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BOULDER, Colo. — A University of Colorado student needs help to make a difference in the lives of amputees.

Peter “Max” Armstrong created a cheaper and easier way to produce prosthetic.

He’s a finalist in the National Geographic Chasing Genius Challenge. If he gets enough votes, he could win a $25,000 grant.

Five years ago, the 20-year-old created the Go Prosthetic system.

The system uses pre-manufactured sockets in several sizes and a foam to fill any gaps to give each patient the perfect fit.

Armstrong said he would use the money to do more testing and perfect it.

Armstrong said a traditional prosthetic could take weeks or months to create, and his only takes 30 minutes.

He also said a traditional prosthetic could cost patients $3,000 to $5,000. His version would run about $300.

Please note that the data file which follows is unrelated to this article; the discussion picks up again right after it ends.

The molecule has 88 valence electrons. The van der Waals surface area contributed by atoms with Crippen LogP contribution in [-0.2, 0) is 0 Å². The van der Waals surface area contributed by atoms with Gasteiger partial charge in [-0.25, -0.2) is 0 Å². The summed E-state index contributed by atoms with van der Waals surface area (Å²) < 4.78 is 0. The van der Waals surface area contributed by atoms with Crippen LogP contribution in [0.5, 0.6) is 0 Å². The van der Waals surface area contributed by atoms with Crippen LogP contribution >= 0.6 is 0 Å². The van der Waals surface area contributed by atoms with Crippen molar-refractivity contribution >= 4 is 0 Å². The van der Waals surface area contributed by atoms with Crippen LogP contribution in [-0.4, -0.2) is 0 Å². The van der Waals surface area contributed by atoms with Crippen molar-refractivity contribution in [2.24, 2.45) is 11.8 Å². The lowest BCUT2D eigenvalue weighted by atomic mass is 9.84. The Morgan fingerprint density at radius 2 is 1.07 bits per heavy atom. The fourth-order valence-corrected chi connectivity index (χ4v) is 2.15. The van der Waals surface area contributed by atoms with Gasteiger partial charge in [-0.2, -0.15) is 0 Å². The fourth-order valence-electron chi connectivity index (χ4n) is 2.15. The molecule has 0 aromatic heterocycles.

“People who don’t have access to traditional prosthetics, this can be a game changer for them. This can allow people to walk and live normally who really don’t have that chance,” Armstrong said.

The idea started when he was assigned a class project in the eighth grade. Over the years, the assignment has turned into his passion and Armstrong said he’s inspired by all the people it could help.

“Veterans, basically any amputee whether or not they have insurance or whether or not they are covered,” he said.

The voting on the Chasing Genius Challenge website ends Friday.